Like snapshots of everyday life in the past, the compelling biographies in this book document the making of the Black Atlantic world since the sixteenth century from the point of view of those who were part of it. Centering on the diaspora caused by the forced migration of Africans to Europe and across the Atlantic to the Americas, the chapters explore the slave trade, enslavement, resistance, adaptation, cultural transformations, and the quest for citizenship rights. The variety of experiences, constraints and choices depicted in the book and their changes across time and space defy the idea of a unified qblack experience.q At the same time, it is clear that in the twentieth century, qblackq identity unified people of African descent who, along with other qminorityq groups, struggled against colonialism and racism and presented alternatives to a version of modernity that excluded and alienated them. Drawing on a rich array of little-known documents, the contributors reconstruct the lives and times of some well-known characters along with ordinary people who rarely left written records and would otherwise have remained anonymous and unknown. Contributions by: Aaron P. Althouse, Alan Bloom, Marcus J. M. de Carvalho, Aisnara Perera DAsaz, MarAsa de los Angeles MeriApo Fuentes, FlAivio dos Santos Gomes, Hilary Jones, Beatriz G. Mamigonian, Charles Beatty Medina, Richard Price, Sally Price, Cassandra Pybus, Karen Racine, Ty M. Reese, JoApo JosAc Reis, Lorna Biddle Rinear, Meredith L. Roman, Maya Talmon-Chvaicer, and Jerome Teelucksingh.The Pana#39;African Association Uhuru Project, formed to address the problems of Africans in London, had James as a speaker on the topic of aPan-Africanism: The ... Additionally, in January 1987, he made a pledge to the Land Rover Fund.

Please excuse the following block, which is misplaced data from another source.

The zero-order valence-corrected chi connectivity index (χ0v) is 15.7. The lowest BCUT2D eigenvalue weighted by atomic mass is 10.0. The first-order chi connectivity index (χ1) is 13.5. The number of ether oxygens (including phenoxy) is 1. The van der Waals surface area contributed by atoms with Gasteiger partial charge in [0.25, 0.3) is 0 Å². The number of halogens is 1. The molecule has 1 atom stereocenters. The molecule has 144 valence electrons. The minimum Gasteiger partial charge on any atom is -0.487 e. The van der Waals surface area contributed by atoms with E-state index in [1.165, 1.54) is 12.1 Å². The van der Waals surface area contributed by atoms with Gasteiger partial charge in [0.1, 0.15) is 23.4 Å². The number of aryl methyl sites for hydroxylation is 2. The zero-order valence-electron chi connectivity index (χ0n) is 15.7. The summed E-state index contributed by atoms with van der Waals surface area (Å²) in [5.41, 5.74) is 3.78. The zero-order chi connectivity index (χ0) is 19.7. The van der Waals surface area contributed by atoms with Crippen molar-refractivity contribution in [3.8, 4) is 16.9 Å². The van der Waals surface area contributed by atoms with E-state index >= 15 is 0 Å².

|Title||:||The Human Tradition in the Black Atlantic, 1500–2000|
|Author||:||Beatriz G. Mamigonian, Karen Racine|
|Publisher||:||Rowman & Littlefield - 2009-10-16|